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Did Pushkin Live Here?

This is one of the many questions that visitors to Pushkin House ask. In this Panel discussion making up part of events marking the 65th anniversary of Pushkin House, three people who have been involved with Pushkin House at critical times in its history, give behind the scenes insights into life in a Russian cultural centre in the middle of London, from its inception in 1954 to the present day. Irina Kirillova, Secretary of Pushkin House in its early years and Simon Franklin, Professor of Slavonic Studies at the University of Cambridge, who was Chair of Pushkin House at a crucial time when it moved from Notting Hill to Bloomsbury Square will be joined by the present Director, Clem Cecil.

The discussion will be led by Pushkin House Trustee Sergei Ostrovsky.


Pushkin House was founded in 1954 in London as a place to celebrate, share and explore Russian culture in an informal atmosphere, with freedom of speech as a core principle. It was founded and run by a group of Russian emigrées led by Maria Kullman (1902 - 1965) whose ethical impetus influenced the early programme of Pushkin House.

Its foundation coincided with the beginning of the Thaw, a short period of liberal change in Soviet Russia following the death of Stalin. It was an exciting time that saw the creation of a multitude of non-official modernist movements in art, music, literature and film. The Russian intelligentsia on both sides of the Iron Curtain was full of idealistic hopes.

The early decades of Pushkin House were lively and intense with remarkable participants from the UK and Russia, such as artists Mstislav Dobuzhinsky, Leonid Pasternak and Marevna, philosophers Isaiah Berlin and Nicolas Lossky, Metropolitan Anthony (Bloom), ballerina Tamara Karsavina, art historian Andre Grabar, and historian Prince Dmitry Obolensky. Talks were also given by prominent British specialists and academics, such as the Director of Sadler’s Wells Arnold Haskel, curator of Tate Gallery Marie Chamot, Professor of English Literature at New College Oxford Lord David Cecil, Professor of Yale University Victor Erlich, and acclaimed cultural theoretician George Steiner. Prominent translators such as Sir Cecil Kisch also gave talks.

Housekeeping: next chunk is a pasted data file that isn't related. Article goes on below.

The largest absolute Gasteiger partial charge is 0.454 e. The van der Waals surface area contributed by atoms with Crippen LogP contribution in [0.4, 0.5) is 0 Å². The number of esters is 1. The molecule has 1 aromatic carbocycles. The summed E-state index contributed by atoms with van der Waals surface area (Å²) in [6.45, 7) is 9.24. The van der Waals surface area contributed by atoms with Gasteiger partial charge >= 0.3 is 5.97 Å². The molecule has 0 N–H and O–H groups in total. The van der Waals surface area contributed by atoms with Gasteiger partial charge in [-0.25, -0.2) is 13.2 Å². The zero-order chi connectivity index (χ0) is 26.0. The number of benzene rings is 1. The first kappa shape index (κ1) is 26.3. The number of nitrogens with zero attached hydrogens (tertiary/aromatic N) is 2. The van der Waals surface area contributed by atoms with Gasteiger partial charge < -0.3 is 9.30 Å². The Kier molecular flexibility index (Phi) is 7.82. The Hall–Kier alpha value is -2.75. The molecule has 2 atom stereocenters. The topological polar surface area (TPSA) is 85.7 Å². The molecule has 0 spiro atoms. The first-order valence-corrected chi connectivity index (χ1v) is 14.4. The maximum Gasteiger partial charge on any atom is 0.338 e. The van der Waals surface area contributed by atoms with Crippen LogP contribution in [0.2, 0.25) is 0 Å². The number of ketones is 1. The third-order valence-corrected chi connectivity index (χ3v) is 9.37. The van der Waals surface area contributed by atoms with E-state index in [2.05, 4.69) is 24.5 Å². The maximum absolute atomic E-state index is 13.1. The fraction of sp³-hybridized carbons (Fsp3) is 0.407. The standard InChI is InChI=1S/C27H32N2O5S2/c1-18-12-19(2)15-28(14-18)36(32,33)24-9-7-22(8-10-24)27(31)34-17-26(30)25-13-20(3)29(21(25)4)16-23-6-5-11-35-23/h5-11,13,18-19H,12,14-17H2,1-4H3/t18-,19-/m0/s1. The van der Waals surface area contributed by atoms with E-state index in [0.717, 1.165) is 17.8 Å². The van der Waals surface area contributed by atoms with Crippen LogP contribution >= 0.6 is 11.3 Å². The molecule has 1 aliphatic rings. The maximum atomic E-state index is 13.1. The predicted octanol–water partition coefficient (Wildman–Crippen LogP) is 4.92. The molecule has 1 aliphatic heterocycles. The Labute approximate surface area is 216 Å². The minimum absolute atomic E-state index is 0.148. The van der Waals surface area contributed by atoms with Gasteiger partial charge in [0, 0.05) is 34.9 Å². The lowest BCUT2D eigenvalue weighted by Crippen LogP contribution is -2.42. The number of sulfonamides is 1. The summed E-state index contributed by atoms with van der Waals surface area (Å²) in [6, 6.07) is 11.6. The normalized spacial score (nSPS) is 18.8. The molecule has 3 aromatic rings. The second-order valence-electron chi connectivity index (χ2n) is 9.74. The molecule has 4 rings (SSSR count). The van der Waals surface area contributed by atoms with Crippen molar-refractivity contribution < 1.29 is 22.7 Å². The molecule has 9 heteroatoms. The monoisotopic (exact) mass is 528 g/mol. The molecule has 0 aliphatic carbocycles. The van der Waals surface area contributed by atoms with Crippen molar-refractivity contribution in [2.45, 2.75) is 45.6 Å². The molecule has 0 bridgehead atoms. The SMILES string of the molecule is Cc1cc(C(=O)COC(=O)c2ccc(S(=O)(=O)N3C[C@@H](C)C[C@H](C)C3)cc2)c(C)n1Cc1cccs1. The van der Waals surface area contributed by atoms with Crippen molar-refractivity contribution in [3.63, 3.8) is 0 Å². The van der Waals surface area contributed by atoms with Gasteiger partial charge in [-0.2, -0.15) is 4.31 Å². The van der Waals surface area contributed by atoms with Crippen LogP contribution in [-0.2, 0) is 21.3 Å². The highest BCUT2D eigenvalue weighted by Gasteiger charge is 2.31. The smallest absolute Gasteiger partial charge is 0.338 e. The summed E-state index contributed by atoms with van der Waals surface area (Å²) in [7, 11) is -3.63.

Philosopher Isaiah Berlin (1909–1997) contributed regularly to the programme of Pushkin House and helped with its programme. On 16th June 1965 poet Anna Akhmatova (1889 - 1966) visited Pushkin House, accompanied by Berlin. She wrote in the guest book: ‘Как бы остаюсь с вами’ (As if I remain with you).

A new period at Pushkin House began in 2005 when the House moved to its present venue on Bloomsbury Square. From amateur club it grew into a professionally operating arts charity, holding several events per week and regular exhibitions with emerging and celebrated artists, and commissioning new work. The programme continues to be based on the organisation’s original principals: the celebration and exploration of Russian culture, freedom of speech and political independence.

Part of our programme dedicated to 65th anniversary of Pushkin House.


Irina Kirillova MA, MBE, is Fellow and Reader Emerita of Newnham College, Cambridge, where she taught Russian literature, specialising in Dostoevsky. Her book 'The Image of Christ in Dostoevsky's Writing' was published in Moscow in 2010. She has also lectured extensively on Dostoevsky in Russia. She is International Trustee of the State Library of Foreign Literature, Moscow and was a director at St. Andrew's (Ecumenical) Trust from 1999 to 2013. 


Simon Franklin is Professor of Slavonic Studies at the University of Cambridge, UK. He is a Fellow of Clare College. In 2007 he was awarded the Lomonosov Gold Medal by the Russian Academy of Sciences for outstanding achievements in research in Russian history and culture. He is a Fellow of the British Academy and a winner of the Alex Nove Prize. His many publications include The Russian Graphosphere, 1450-1850, (ed., with Katherine Bowers) Information and Empire: Mechanisms of Communication in Russia, 1600-1850, and (ed., with Emma Widdis) National Identity in Russian Culture. He is former Chairman of Pushkin House.

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Clem Cecil is a Russian-speaking specialist in language, literature and architectural preservation, with many years’ experience working in, and with, Russia, initially as correspondent for The Times, then as co-founder of the Moscow Architecture Preservation Society.  She has co-edited four books on the threatened architectural heritage of Moscow, St Petersburg and Samara. From 2012 to 2016 she was the Director of SAVE Britain’s Heritage and SAVE Europe’s Heritage. She has been Director of Pushkin House since 2016.

Exhibition related publications

Exhibition Catalogue: May My Voice Now
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